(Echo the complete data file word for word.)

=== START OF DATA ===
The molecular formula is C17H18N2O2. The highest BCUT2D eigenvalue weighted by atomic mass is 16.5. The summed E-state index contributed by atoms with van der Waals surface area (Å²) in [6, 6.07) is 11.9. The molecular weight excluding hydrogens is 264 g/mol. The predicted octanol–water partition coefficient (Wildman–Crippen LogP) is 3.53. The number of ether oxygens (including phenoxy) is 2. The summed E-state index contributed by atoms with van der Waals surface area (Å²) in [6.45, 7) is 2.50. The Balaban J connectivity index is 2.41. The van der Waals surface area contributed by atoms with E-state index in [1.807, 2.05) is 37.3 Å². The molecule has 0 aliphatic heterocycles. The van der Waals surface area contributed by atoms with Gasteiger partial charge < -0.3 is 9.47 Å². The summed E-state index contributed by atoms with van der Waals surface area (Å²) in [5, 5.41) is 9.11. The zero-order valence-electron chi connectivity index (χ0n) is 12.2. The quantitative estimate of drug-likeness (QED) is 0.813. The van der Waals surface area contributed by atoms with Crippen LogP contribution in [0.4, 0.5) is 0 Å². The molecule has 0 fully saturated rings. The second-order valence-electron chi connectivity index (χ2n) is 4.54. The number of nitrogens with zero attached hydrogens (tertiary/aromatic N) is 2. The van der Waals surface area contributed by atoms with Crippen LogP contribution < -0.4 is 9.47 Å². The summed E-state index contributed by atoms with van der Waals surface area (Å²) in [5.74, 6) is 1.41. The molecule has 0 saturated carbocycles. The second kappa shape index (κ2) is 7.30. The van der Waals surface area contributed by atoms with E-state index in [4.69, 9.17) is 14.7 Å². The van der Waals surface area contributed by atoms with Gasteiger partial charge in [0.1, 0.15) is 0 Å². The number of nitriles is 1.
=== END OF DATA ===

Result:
The molecular formula is C17H18N2O2. The highest BCUT2D eigenvalue weighted by atomic mass is 16.5. The summed E-state index contributed by atoms with van der Waals surface area (Å²) in [6, 6.07) is 11.9. The molecular weight excluding hydrogens is 264 g/mol. The predicted octanol–water partition coefficient (Wildman–Crippen LogP) is 3.53. The number of ether oxygens (including phenoxy) is 2. The summed E-state index contributed by atoms with van der Waals surface area (Å²) in [6.45, 7) is 2.50. The Balaban J connectivity index is 2.41. The van der Waals surface area contributed by atoms with E-state index in [1.807, 2.05) is 37.3 Å². The molecule has 0 aliphatic heterocycles. The van der Waals surface area contributed by atoms with Gasteiger partial charge < -0.3 is 9.47 Å². The summed E-state index contributed by atoms with van der Waals surface area (Å²) in [5, 5.41) is 9.11. The zero-order valence-electron chi connectivity index (χ0n) is 12.2. The quantitative estimate of drug-likeness (QED) is 0.813. The van der Waals surface area contributed by atoms with Crippen LogP contribution in [0.4, 0.5) is 0 Å². The molecule has 0 fully saturated rings. The second-order valence-electron chi connectivity index (χ2n) is 4.54. The number of nitrogens with zero attached hydrogens (tertiary/aromatic N) is 2. The van der Waals surface area contributed by atoms with Crippen LogP contribution < -0.4 is 9.47 Å². The summed E-state index contributed by atoms with van der Waals surface area (Å²) in [5.74, 6) is 1.41. The molecule has 0 saturated carbocycles. The second kappa shape index (κ2) is 7.30. The van der Waals surface area contributed by atoms with E-state index in [4.69, 9.17) is 14.7 Å². The van der Waals surface area contributed by atoms with Gasteiger partial charge in [0.1, 0.15) is 0 Å². The number of nitriles is 1.